Programmable Life Expanding Workforce, Moving to Grand Island from UB Technology Incubator

Release Date: April 17, 2002 This content is archived.


BUFFALO, N.Y. -- Programmable Life, Inc., is graduating from the University at Buffalo Technology Incubator and moving to a 4,000-square-foot facility on Grand Island that includes laboratory, office and pilot manufacturing space.

The company, founded by Robert Downie, Ph.D., develops and manufactures chemical compounds used to produce degradable plastics.

The company's flagship product, Ecostar', is a chemical compound that when added to resin can be used to produce degradable or recyclable items such as plastic bags, coated papers and plastic cups or utensils. Ecostar' is sold to resin manufacturers and also currently is licensed to a Japanese company.

"Helping companies like Programmable Life 'graduate' from the Incubator program and grow their business in Western New York is vitally important," said Robert J. Genco, D.D.S., Ph.D., UB vice provost and head of the university's Office of Science, Technology Transfer and Economic Outreach.

"The more of these success stories we have in the area means more jobs are created, bolstering the economic wealth of the region," added Genco, SUNY Distinguished Professor in the Department of Oral Biology, where he is chair, in the UB School of Dental Medicine and the Department of Microbiology in the UB School of Medicine and Biomedical Sciences.

Programmable Life entered the UB Technology Incubator in 1999 to build on research done by ECOssais LLC, an earlier venture started by Downie. Research advancements translated into a method of producing low-cost chemical additives that facilitate the degradation of polyethylene, the most widely used plastic.

Due to the cost of conventional degradable methods, degradable plastics account for less than 1 percent of production. Programmable Life is poised to grow the degradable market due largely to its low-cost production methods. Total revenues for Programmable Life last year were $2 million.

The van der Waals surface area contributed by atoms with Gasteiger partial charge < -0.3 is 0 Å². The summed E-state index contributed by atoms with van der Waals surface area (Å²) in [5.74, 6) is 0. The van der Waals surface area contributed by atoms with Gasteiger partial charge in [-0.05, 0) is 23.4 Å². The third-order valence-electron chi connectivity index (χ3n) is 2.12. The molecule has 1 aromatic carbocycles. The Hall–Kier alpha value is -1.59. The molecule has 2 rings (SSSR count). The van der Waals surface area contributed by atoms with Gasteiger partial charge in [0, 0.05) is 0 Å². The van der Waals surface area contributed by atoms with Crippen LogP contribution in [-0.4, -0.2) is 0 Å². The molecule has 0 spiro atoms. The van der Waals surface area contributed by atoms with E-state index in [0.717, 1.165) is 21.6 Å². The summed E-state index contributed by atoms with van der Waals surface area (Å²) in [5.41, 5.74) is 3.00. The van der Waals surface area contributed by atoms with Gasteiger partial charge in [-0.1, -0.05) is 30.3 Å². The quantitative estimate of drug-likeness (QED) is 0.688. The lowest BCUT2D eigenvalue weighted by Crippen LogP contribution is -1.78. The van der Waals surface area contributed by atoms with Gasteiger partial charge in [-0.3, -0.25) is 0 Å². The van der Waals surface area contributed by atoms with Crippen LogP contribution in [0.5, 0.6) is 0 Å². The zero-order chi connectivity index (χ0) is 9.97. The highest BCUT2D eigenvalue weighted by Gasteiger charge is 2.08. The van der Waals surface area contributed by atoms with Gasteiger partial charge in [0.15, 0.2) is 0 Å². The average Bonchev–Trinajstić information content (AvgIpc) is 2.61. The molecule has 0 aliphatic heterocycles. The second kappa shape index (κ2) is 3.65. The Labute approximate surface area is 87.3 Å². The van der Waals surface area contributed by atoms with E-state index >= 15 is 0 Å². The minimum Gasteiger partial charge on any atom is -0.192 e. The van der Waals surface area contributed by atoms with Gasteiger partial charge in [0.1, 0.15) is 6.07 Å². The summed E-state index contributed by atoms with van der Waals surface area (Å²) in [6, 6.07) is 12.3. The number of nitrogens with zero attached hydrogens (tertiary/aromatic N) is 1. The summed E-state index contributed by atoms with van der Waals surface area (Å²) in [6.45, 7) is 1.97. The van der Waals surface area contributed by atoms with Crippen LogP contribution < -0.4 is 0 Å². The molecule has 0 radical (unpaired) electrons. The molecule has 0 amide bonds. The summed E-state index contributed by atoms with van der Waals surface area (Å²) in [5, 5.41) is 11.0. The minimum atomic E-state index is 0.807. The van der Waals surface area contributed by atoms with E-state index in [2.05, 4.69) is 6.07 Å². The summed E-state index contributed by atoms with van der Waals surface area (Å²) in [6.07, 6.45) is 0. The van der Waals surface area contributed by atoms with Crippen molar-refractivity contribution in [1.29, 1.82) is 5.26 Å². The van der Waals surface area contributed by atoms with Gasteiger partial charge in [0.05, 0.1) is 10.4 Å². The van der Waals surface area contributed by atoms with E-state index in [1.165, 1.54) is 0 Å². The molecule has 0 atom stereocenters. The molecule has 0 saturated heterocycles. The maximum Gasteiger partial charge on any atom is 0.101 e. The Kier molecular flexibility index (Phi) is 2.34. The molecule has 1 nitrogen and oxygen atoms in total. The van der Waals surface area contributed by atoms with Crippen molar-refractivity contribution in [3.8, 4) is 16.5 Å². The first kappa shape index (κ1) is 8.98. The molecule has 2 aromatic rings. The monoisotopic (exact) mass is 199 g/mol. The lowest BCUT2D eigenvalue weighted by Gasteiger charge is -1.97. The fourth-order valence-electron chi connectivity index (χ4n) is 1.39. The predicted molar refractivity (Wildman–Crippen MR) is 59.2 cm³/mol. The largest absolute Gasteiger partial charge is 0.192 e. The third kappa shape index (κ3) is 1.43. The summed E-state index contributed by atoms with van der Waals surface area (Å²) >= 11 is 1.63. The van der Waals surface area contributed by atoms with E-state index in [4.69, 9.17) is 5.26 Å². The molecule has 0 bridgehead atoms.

The past six months have been very busy for the company. In December 2001, it became the majority shareholder of Greenchip Investments, PLC. Greenchip has established channels in Europe, and markets North American-developed technology to European companies. Downie will continue to serve as chief executive officer of Programmable Life.

"Our merger with Greenchip opens new marketing channels for Programmable Life in Europe and increases our working capital," said Downie.

He said it was the merger that fueled his decision to move to a larger facility. "The space in Grand Island has pilot manufacturing facilities, enabling us to begin product production and to add jobs." Programmable Life, which currently has five employees in Western New York and nine worldwide, plans to increase employment in Western New York to 25 within the coming year.

The UB Technology Incubator, part of the university's Office of Science, Technology Transfer and Economic Outreach, assists technology-intensive companies grow into thriving businesses. Located at 1576 Sweet Home Road in Amherst, the incubator has assisted more than 60 companies, boasting a 75 percent survival rate. It currently is home to 17 companies, many of which are in the life-sciences field.

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John Della Contrada
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